Voluntarily Released for Aesthetic, Ethical, or Philosophical Reasons
A few thinkers (such as Gunkel 2012) have raised the question of moral rights for machines, and not everyone necessarily agrees on AI confinement being ethically acceptable. The designer of a sophisticated AI might come to view it as something like their child, and feel that it deserved the right to act autonomously in society, free of any external constraints.
Voluntarily Released due to Confidence in the AI’s Safety
For a research team to keep an AI confined, they need to take seriously the possibility of it being dangerous. Current AI research doesn’t involve any confinement safeguards, as the researchers reasonably believe that their systems are nowhere near general intelligence yet. Many systems are also connected directly to the Internet. Hopefully, safeguards will begin to be implemented once the researchers feel that their system might start having more general capability, but this will depend on the safety culture of the AI research community in general (Baum 2016), and the specific research group in particular. If a research group mistakenly believed that their AI could not achieve dangerous levels of capability, they might not deploy sufficient safeguards for keeping it contained.
In addition to believing that the AI is insufficiently capable of being a threat, the researchers may also (correctly or incorrectly) believe that they have succeeded in making the AI aligned with human values, so that it will not have any motivation to harm humans.
Voluntarily Released due to Desperation
Miller (2012) points out that if a person was close to death, due to natural causes, being on the losing side of a war, or any other reason, they might turn even a potentially dangerous AGI system free. This would be a rational course of action as long as they primarily valued their own survival and thought that even a small chance of the AGI saving their life was better than a near-certain death.
The AI Remains Contained, But Ends Up Effectively in Control Anyway
Even if humans were technically kept in the loop, they might not have the time, opportunity, motivation, intelligence, or confidence to verify the advice given by an AI. This would particularly be the case after the AI had functioned for a while, and established a reputation as trustworthy. It may become common practice to act automatically on the AI’s recommendations, and it may become increasingly difficult to challenge the “authority” of the recommendations. Eventually, the AI may in effect begin to dictate decisions (Friedman & Kahn 1992).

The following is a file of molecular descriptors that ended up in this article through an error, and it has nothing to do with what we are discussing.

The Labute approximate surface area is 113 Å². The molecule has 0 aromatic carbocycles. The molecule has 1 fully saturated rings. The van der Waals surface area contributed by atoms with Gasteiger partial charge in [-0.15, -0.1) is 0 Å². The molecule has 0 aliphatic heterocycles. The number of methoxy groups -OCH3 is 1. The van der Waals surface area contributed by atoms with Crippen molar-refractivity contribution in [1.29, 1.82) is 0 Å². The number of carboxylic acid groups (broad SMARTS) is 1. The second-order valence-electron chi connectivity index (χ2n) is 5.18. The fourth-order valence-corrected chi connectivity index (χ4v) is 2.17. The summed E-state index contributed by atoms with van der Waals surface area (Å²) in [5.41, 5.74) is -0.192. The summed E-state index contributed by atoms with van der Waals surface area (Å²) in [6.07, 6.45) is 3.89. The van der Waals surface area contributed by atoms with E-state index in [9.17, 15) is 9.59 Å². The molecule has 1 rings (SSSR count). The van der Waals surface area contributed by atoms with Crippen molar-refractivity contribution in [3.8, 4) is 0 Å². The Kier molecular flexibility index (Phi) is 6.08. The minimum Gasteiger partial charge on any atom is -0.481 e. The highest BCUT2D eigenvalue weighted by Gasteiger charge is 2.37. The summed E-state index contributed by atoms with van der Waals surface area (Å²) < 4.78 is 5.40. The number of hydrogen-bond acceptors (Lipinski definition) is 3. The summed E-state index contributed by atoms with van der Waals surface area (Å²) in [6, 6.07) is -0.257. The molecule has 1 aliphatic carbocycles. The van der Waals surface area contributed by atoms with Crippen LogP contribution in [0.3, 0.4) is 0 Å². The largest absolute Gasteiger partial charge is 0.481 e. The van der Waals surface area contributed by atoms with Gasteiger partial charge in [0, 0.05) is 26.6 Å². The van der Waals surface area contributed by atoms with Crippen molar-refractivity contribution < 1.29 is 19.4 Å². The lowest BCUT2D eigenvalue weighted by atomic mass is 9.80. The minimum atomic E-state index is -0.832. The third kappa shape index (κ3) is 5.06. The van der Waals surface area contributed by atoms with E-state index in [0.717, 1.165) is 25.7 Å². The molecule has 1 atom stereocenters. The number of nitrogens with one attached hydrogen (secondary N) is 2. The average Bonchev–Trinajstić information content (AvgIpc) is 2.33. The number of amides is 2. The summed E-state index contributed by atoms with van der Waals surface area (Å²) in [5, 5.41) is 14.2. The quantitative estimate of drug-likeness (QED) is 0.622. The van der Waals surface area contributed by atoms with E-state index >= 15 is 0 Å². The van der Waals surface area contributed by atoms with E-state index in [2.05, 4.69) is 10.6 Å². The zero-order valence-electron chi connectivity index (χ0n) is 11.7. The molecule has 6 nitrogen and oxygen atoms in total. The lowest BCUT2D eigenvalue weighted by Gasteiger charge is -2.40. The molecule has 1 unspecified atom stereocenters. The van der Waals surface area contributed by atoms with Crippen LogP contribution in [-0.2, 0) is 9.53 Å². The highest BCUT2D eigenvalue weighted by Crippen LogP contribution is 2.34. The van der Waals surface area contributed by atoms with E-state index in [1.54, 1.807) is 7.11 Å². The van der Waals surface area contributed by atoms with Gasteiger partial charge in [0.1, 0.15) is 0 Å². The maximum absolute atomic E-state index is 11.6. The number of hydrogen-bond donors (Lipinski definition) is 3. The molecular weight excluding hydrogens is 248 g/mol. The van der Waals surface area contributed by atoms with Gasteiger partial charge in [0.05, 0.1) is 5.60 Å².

Likewise, Bostrom and Yudkowsky (2014) point out that modern bureaucrats often follow established procedures to the letter, rather than exercising their own judgment and allowing themselves to be blamed for any mistakes that follow. Dutifully following all the recommendations of an AI system would be another way of avoiding blame.
O’Neil (2016) documents a number of situations in which modern-day machine learning is used to make substantive decisions, even though the exact models behind those decisions may be trade secrets or otherwise hidden from outside critique. Among other examples, such models have been used to fire school teachers that the systems classified as underperforming and give harsher sentences to criminals that a model predicted to have a high risk of reoffending. In some cases, people have been skeptical of the results of the systems, and even identified plausible reasons why their results might be wrong, but still went along with their authority as long as it could not be definitely shown that the models were erroneous.
In the military domain, Wallach & Allen (2013) note the existence of robots which attempt to automatically detect the locations of hostile snipers and to point them out to soldiers. To the extent that these soldiers have come to trust the robots, they could be seen as carrying out the robots’ orders. Eventually, equipping the robot with its own weapons would merely dispense with the formality of needing to have a human to pull the trigger.